Line of Credit vs. Term Loans

Last Updated Jul 10, 2020 | Published on Nov 6, 2018 | Small Business, Working Capital

A smart small business owner knows to build a solid financing plan. This means examining several options and discovering which financing options are right for you. Two superb sources to consider when going over financing opportunities are business lines of credit and term loans.

Although these two business loan options provide the same benefits – additional working capital – these two financing choices work differently. In this article, we are going to cover the costs and benefits of business lines of credit and term loans. By comparing the two, you will have a clear idea regarding which options will work best for you and your small business.

Business Line of Credit

A business line of credit is basically like a credit card. When you set up the terms for a business line of credit, you determine a dollar amount and length of the terms, which usually covers several years. After that, you can use that money for whatever you want with no restrictions.

A business line of credit can be revolving or non-revolving. Revolving means that once you repay the money you have used, the line of credit resets.  When you pay down your credit line, the funds available to you goes back up. When you draw from your credit line, your capital availability goes down and the amount you owe goes up. Basically, you can withdraw any amount at any time as long as you don’t exhaust your credit limit.

A business line of credit is an excellent option for small business owners with good credit because there are no restrictions. This makes a line of credit perfect for growth opportunities. This is especially true if you are offered a great deal on some new inventory, or you come across an opportunity to hire more people for a job. Instead of dipping into your cash reserves, you can use a line of credit to bridge gaps in your business operation. This way, you won’t have to tap into your business’ finances and face cash flow issues.

Term Loans

With a multi-year term loan, a small business borrows one large sum of money and receives it all at once. When setting up terms with a lender, you determine how much money to borrow, how long you have to repay it, and the rates of interest.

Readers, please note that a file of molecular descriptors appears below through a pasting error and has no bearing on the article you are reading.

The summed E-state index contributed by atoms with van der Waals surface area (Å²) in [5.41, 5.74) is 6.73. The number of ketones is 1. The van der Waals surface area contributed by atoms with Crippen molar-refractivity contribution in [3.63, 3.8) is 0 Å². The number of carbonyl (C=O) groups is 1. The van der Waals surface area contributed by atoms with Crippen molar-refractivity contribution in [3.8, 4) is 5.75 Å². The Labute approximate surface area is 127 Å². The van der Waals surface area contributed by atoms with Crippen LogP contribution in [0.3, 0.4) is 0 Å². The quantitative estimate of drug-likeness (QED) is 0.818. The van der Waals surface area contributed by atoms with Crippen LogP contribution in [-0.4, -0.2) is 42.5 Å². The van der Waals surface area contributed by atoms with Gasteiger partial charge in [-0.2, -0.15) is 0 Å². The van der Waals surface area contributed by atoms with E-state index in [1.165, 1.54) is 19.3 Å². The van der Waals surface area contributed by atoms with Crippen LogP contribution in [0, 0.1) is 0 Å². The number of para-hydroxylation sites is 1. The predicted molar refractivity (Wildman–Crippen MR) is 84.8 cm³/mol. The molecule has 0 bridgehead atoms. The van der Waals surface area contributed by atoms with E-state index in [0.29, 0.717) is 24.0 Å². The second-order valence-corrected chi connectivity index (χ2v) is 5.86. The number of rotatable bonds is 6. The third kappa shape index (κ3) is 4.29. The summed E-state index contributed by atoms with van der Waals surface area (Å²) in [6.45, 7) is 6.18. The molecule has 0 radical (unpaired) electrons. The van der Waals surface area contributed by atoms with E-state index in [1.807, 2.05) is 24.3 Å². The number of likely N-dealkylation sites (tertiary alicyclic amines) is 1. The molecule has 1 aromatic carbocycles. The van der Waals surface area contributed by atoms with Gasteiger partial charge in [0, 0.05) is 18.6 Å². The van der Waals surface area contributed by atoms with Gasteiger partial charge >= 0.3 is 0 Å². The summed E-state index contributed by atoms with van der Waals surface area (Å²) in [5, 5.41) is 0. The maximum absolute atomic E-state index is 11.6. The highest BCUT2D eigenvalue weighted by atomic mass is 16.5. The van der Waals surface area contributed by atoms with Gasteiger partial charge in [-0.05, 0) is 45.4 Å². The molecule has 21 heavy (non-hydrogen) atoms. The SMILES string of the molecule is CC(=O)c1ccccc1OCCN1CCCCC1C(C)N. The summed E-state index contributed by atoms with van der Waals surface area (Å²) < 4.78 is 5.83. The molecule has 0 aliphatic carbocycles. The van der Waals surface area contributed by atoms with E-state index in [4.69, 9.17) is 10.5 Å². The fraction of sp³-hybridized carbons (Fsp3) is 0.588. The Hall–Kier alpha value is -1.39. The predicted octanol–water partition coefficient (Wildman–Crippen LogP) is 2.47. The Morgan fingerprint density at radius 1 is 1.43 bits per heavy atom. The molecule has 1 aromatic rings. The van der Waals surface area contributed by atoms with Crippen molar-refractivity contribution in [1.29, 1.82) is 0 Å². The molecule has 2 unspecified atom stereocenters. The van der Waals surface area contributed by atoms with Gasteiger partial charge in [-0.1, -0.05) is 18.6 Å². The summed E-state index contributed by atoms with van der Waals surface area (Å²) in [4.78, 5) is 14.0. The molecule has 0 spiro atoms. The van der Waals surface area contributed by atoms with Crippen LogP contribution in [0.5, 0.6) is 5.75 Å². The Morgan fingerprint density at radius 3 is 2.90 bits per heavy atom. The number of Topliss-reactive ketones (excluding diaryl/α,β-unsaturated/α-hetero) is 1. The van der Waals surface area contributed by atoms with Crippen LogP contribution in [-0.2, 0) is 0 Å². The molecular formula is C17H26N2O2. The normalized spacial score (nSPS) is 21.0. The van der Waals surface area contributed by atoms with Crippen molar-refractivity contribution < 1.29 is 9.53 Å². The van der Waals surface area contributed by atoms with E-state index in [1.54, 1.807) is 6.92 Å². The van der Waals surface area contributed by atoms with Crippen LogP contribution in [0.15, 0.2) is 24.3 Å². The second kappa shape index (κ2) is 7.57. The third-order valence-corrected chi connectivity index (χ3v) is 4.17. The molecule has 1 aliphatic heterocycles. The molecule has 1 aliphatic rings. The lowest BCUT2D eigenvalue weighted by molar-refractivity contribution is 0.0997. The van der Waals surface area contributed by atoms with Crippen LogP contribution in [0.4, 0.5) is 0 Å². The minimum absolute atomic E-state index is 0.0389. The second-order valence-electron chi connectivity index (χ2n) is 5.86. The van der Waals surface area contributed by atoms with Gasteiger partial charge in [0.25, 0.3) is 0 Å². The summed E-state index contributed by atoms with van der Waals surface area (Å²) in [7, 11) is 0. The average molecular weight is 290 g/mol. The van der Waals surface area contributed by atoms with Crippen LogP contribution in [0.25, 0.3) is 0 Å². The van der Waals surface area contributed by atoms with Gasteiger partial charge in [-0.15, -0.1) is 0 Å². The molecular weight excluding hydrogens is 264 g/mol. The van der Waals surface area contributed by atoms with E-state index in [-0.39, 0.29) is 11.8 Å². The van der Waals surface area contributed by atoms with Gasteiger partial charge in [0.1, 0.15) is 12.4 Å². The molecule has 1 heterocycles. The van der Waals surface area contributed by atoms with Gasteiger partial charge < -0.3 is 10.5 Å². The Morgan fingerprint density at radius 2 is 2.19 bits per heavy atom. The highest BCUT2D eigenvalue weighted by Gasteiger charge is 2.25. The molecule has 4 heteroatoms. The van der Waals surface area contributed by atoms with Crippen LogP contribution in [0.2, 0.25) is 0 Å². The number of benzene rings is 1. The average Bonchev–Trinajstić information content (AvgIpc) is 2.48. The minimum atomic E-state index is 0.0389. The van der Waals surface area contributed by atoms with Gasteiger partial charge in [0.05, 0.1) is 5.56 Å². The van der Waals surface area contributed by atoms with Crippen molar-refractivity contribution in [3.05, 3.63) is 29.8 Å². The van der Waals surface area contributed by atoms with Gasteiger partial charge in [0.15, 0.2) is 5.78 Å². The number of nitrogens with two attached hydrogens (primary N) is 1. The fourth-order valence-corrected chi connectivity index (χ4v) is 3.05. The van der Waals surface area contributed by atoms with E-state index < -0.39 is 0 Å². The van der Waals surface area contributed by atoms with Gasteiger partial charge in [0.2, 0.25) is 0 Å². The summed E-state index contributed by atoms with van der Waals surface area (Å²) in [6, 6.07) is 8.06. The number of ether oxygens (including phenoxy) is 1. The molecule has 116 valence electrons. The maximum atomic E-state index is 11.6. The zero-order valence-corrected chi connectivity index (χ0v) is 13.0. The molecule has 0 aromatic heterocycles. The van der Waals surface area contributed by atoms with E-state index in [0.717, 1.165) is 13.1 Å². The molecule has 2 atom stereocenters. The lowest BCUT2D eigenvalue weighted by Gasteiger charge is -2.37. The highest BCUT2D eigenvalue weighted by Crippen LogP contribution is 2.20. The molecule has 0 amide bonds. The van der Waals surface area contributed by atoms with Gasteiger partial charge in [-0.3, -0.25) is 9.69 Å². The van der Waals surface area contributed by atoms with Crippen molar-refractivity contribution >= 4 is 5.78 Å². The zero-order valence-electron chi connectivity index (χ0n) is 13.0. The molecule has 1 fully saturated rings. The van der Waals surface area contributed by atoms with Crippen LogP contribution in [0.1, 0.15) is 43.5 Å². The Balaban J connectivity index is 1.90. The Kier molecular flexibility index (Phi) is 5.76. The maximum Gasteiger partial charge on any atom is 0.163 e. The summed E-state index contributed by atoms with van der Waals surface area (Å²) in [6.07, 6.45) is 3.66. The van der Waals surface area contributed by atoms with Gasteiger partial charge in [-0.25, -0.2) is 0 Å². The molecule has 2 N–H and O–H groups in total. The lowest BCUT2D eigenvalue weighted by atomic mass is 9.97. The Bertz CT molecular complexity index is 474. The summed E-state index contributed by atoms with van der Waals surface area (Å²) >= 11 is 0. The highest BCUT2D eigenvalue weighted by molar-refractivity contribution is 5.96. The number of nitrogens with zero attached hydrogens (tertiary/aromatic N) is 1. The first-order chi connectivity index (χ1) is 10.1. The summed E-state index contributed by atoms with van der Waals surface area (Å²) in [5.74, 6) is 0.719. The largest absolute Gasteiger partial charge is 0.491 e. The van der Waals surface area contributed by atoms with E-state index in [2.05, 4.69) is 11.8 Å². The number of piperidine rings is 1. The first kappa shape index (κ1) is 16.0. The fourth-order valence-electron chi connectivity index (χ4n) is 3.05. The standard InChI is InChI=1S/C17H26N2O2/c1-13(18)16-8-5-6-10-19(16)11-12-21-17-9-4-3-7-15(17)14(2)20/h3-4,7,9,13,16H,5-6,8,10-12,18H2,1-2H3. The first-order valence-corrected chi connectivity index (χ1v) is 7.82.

Term loans often require very strong credit histories. This means that qualifying for a term loan might be hard for a newer small business or a business owner with a lower credit score. Underwriting is based on the cash flow of small businesses. So, as long as you can show that your available capital is enough to support your loan payments, there are no restrictions on purchases.

When you set up the terms for a multi-year term loan with a lender, you chose from the repayment and interest rate options available. Much like other loans, the borrower can choose from fixed or variable interest rates. However, unlike some other alternatives for financing small businesses, if the loan defaults, the lender goes after the business owner. Multi-year term loans are a little more restrictive in terms of qualifying than are lines of credit because of the credit status needed.

Comparing Lines of Credits and Term Loans

Business lines of credit and term loans are just a couple of the many financing options available for small business owners. Typically, a business line of credit is going to have lower interest rates than multi-year term loans. But, term loans are generally better for larger purchases or high ticket items that are going to take a while to pay off.

One way that small businesses can take advantage of term loans is to consolidate debt. Many small businesses accumulate debt from credit cards or short term loans, which can quickly become foreboding. A multi-year term loan can be used to consolidate debt from other loan sources, giving you an opportunity to make a single monthly payment.

Business lines of credit are great for short-term spending. Examples of costs that lines of credit are perfect for are payroll and unexpected or temporary expenses. You can also take advantage of a line of credit if you can’t qualify for traditional loans because of a poor credit rating. When you need quick money to keep your small business at a competitive advantage, this type of financing plan is the best option.

Lines of credit and multi-year term loans are just two of the many financing options available for small business owners. When making funding decisions, it’s important to consider the different opportunities and understand the costs and benefits associated with each.

 

ABOUT AUTHOR

Jake

Related Articles

Is Bookkeeping a Difficult Job?

Is Bookkeeping a Difficult Job?

It’s a common misconception that one needs a CPA certification to be a bookkeeper. This is not true. Bookkeeping does entail a lot of math – regular monitoring of cash, paying bills, and tracking...

Share This